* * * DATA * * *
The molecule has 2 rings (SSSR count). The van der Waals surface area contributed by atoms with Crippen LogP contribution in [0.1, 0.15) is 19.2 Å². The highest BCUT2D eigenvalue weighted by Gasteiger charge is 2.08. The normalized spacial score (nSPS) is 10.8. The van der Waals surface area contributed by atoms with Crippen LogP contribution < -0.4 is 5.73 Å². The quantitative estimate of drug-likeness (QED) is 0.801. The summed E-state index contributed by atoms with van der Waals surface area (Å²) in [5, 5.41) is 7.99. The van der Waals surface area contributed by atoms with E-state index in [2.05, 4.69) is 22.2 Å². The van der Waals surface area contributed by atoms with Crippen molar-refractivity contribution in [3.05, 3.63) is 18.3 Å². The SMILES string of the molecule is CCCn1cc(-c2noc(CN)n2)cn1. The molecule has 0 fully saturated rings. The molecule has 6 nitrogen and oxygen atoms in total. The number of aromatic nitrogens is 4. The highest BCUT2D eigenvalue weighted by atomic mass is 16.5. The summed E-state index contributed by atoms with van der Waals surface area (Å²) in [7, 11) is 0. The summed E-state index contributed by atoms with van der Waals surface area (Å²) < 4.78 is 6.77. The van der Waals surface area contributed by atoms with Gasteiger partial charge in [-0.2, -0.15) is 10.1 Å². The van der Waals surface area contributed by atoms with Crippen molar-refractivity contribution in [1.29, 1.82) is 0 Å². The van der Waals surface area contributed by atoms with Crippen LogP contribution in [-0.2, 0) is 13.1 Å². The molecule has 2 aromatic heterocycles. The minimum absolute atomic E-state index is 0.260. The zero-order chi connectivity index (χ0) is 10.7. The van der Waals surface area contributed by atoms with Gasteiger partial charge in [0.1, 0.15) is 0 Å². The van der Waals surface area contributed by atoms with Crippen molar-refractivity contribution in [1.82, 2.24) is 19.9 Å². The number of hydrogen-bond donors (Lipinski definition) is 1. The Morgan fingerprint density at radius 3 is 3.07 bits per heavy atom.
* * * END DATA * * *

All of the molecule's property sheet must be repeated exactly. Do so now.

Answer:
The molecule has 2 rings (SSSR count). The van der Waals surface area contributed by atoms with Crippen LogP contribution in [0.1, 0.15) is 19.2 Å². The highest BCUT2D eigenvalue weighted by Gasteiger charge is 2.08. The normalized spacial score (nSPS) is 10.8. The van der Waals surface area contributed by atoms with Crippen LogP contribution < -0.4 is 5.73 Å². The quantitative estimate of drug-likeness (QED) is 0.801. The summed E-state index contributed by atoms with van der Waals surface area (Å²) in [5, 5.41) is 7.99. The van der Waals surface area contributed by atoms with E-state index in [2.05, 4.69) is 22.2 Å². The van der Waals surface area contributed by atoms with Crippen molar-refractivity contribution in [3.05, 3.63) is 18.3 Å². The SMILES string of the molecule is CCCn1cc(-c2noc(CN)n2)cn1. The molecule has 0 fully saturated rings. The molecule has 6 nitrogen and oxygen atoms in total. The number of aromatic nitrogens is 4. The highest BCUT2D eigenvalue weighted by atomic mass is 16.5. The summed E-state index contributed by atoms with van der Waals surface area (Å²) in [7, 11) is 0. The summed E-state index contributed by atoms with van der Waals surface area (Å²) < 4.78 is 6.77. The van der Waals surface area contributed by atoms with Gasteiger partial charge in [-0.2, -0.15) is 10.1 Å². The van der Waals surface area contributed by atoms with Crippen molar-refractivity contribution in [1.29, 1.82) is 0 Å². The van der Waals surface area contributed by atoms with Crippen LogP contribution in [-0.2, 0) is 13.1 Å². The molecule has 2 aromatic heterocycles. The minimum absolute atomic E-state index is 0.260. The zero-order chi connectivity index (χ0) is 10.7. The van der Waals surface area contributed by atoms with Gasteiger partial charge in [0.1, 0.15) is 0 Å². The van der Waals surface area contributed by atoms with Crippen molar-refractivity contribution in [1.82, 2.24) is 19.9 Å². The number of hydrogen-bond donors (Lipinski definition) is 1. The Morgan fingerprint density at radius 3 is 3.07 bits per heavy atom.